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Encompassing over 1,300 square kilometres, Glacier National Park was established in 1886 to help preserve the vast forests and dense landscapes around the Columbia Mountains and Rogers Pass.
Glacier National Park is located in eastern British Columbia, just past Revelstroke along Trans-Canada Highway 1 heading east towards Golden.
The park is open roughly 11 months out of the year – closing from mid-October through late November.
Park hours vary by the season. However, hours generally range from early morning to mid-evening – 9 a.m. to 4 p.m. at its shortest.
The Glacier National Park Headquarters is located in Revelstroke – open year round from 8 a.m. until 4:30 p.m. Park closures due to severe weather are subject to change. It’s best to check for possible closures with the park headquarters before exploring Glacier NP.
From the peaks of Mount Dawson to the depths of Balu Pass to the dense cedar-hemlock forests – there is absolutely no shortage of adventure and discovery throughout Glacier NP.
For instance, if you fancy yourself a hiker, you’ll feel right at home. There is a massive collection of hiking trails throughout the Illecillewaet and Asulkan Valleys. From the one-kilometre Meeting of the Waters Trail to the almost seven-kilometre Abbott Ridge and Marion Lake Trail – trails can reach up to 1,000 metres elevation, passing through some of the most iconic landmarks in the park.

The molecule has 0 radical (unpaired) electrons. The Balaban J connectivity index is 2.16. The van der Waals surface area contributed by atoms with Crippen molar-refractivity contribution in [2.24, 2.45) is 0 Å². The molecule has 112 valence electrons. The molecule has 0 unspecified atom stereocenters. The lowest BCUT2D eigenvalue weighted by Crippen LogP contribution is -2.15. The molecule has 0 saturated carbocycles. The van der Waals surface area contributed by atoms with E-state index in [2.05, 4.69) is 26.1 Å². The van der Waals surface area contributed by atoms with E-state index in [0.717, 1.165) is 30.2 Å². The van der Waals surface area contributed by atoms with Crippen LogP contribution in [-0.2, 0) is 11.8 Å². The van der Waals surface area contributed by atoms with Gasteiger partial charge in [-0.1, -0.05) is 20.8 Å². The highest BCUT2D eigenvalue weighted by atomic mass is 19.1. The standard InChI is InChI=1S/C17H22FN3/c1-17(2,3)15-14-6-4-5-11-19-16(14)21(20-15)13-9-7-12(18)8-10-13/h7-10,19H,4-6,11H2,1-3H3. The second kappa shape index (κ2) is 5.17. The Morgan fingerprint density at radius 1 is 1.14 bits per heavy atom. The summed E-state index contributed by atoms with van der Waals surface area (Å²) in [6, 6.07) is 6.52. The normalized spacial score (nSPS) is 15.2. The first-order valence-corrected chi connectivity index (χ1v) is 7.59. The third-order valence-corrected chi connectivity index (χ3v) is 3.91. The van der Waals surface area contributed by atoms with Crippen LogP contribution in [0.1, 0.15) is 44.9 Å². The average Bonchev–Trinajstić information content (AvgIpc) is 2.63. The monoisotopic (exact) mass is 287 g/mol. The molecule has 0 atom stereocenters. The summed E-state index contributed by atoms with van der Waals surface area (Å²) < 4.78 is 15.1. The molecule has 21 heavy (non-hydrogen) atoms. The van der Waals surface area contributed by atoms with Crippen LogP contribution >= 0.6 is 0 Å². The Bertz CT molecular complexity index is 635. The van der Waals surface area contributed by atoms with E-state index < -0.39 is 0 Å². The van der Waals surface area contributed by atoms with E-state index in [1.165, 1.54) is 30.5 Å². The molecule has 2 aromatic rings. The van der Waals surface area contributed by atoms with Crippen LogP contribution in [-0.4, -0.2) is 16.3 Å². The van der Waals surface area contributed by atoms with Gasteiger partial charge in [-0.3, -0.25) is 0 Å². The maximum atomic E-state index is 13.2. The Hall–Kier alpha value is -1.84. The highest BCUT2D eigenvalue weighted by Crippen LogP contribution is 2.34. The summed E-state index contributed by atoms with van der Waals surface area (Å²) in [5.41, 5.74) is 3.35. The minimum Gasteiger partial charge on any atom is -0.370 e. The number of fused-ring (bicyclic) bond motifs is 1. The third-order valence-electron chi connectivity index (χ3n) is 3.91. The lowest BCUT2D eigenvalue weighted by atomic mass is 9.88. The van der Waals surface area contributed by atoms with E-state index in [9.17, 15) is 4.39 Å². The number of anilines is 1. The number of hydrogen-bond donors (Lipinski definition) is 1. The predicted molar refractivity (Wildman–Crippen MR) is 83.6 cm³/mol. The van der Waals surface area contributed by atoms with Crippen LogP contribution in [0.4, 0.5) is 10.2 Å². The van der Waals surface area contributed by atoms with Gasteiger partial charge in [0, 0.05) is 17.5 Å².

Too, you’d be remiss not stopping at Rogers Pass National Historic Site – a landmark featuring the stone ruins of the 1885 Canadian Pacific Railway, carved through Rogers Pass by North American explorers. This must-see park landmark is accessible via the Abandoned Rails Trail – a one-kilometre one-way path leading to Rodgers Pass NHS.
In fact, the Abandoned Rails Trail is one of several self-guided park trails – collectively known as the Amazing Trees Tour – most of which are easy, peaceful walks through the park. Hemlock Grove Boardwalk Trail is a one of the most frequented – sitting above the ground floor, intertwining through the cedar-hemlock rainforests – ideal for those with disabilities, stroller, and the like.
Given its namesake, large, active glaciers make up a large part of the park’s geography. As such, these ice masses are ripe for exploration. See for yourself – atop the Selkirk Range and along the Asulkan Valley Trail, glacier views come readily available. Be sure and catch a panoramic view of the Illecillewaet Glacier visible at trail’s end.
Located west of Rogers Pass in the Selkirk Mountains, the Nakimu Caves provide unmatched exploration all their own. After scheduling your entry date with the park office, you’ll trek up a mountain pass into the Cougar Valley. From there, you’ll descend into the caves – head lamp and all – taking in all the sights, sounds, and smells the nearly six kilometres of cave passageways have to offer.
Perhaps less exploratory but still better lit, the extensive history of the park is available for your viewing at the Rogers Pass Discovery Centre through an abundance of exhibits, orientation films, and other interactive displays. Nearby, the Summer Monument and Memory Garden serves as both a historic memorial and a tranquil picnic area.
And this only the tip of the iceberg – err, glacier. There are many more trails, natural landmarks, park itineraries, and outdoor activities across the entirety of the park. Moreover, don’t miss the special events and educational opportunities hosted by the park service. Adventure awaits here at Glacier NP.